Adding the CCC to Your Curriculum
Cross-Cutting Concepts (CCC’s) lend a sharper focus to the other two dimensions. Each CCC presents a unique lens in which to focus upon the content while the practice provides the method in which the content is explored. The particular focus of “Patterns” is best described in the words of the Framework below.
To begin the process of adding a pattern focus to your curriculum, begin with one activity or lesson. For example, the Asking Questions Activity #2: Lake Cabin Mystery does not need to be altered in order to apply the third dimension of CCC’s. Identifying patterns within the activity map sharpens the focus of the activity and provides touchstones for students throughout discourse. Framing questions around patterns in the map will provide structure for discourse, notebooking, and student thinking. Students are exploring the map (content in this case) by way of questioning (practice). These questions are sharpened and focused through the lens of patterns (CCC). In this way, the activity has not been drastically altered. It has rather been more focused for both students and teachers in communication, analyzation, and discourse.
After initial implementation, instructors will be able to identify other areas in which patterns can be used throughout their curriculum.
Patterns Progression through Gradebands:
In the words of the Framework…
Patterns exist everywhere—in regularly occurring shapes or structures and in repeating events and relationships. For example, patterns are discernible in the symmetry of flowers and snowflakes, the cycling of the seasons, and the repeated base pairs of DNA. Noticing patterns is often a first step to organizing and asking scientific questions about why and how the patterns occur.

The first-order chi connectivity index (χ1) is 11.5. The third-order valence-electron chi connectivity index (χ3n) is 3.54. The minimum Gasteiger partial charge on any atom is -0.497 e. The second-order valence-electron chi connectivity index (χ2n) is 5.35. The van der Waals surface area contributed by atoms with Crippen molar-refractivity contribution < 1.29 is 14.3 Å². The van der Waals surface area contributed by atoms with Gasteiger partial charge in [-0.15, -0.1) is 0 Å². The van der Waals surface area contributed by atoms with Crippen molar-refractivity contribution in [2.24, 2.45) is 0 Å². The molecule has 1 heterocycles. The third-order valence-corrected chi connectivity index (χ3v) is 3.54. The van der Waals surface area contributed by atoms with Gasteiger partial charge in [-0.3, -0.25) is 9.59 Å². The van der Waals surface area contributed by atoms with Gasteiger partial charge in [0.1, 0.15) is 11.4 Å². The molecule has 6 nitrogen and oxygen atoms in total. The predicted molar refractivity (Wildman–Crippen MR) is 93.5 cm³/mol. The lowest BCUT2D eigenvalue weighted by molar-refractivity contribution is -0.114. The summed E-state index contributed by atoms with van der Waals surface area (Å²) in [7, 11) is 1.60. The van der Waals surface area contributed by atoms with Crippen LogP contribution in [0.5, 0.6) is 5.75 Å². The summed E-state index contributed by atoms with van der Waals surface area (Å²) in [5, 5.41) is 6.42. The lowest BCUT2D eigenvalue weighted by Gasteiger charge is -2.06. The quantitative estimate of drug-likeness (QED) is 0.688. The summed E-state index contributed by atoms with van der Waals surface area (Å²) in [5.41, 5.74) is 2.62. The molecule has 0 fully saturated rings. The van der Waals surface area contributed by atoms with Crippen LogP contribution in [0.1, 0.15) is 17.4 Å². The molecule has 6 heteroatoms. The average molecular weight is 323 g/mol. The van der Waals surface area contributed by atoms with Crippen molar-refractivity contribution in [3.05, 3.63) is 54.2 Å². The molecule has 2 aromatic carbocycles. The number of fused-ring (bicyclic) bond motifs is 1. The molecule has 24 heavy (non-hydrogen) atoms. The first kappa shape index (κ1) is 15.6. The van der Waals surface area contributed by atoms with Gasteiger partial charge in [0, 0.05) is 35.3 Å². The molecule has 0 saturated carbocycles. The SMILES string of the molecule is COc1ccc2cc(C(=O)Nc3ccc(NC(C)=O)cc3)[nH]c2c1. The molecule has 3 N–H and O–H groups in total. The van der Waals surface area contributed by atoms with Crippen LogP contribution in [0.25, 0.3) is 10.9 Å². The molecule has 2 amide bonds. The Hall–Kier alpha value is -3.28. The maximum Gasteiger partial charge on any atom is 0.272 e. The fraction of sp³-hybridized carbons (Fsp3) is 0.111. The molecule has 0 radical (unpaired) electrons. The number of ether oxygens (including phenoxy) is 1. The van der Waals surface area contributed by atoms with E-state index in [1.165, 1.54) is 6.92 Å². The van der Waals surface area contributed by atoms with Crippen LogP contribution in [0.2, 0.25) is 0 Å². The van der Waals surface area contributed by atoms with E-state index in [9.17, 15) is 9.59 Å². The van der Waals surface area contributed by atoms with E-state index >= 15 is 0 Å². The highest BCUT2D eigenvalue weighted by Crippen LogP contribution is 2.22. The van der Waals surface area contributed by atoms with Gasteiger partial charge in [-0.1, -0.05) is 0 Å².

One major use of pattern recognition is in classification, which depends on careful observation of similarities and differences; objects can be classified into groups on the basis of similarities of visible or microscopic features or on the basis of similarities of function. Such classification is useful in codifying relationships and organizing a multitude of objects or processes into a limited number of groups. Patterns of similarity and difference and the resulting classifications may change, depending on the scale at which a phenomenon is being observed.
For example, isotopes of a given element are different—they contain different numbers of neutrons—but from the perspective of chemistry they can be classified as equivalent because they have identical patterns of chemical interaction. Once patterns and variations have been noted, they lead to questions; scientists seek explanations for observed patterns and for the similarity and diversity within them. Engineers often look for and analyze patterns, too. For example, they may diagnose patterns of failure of a designed system under test in order to improve the design, or they may analyze patterns of daily and seasonal use of power to design a system that can meet the fluctuating needs.
The ways in which data are represented can facilitate pattern recognition and lead to the development of a mathematical representation, which can then be used as a tool in seeking an underlying explanation for what causes the pattern to occur. For example, biologists studying changes in population abundance of several different species in an ecosystem can notice the correlations between increases and decreases for different species by plotting all of them on the same graph and can eventually find a mathematical expression of the interdependences and foodweb relationships that cause these patterns.
Text from A Framework for K-12 Science Education: Practices, Crosscutting Concepts, and Core Ideas pgs. 85-86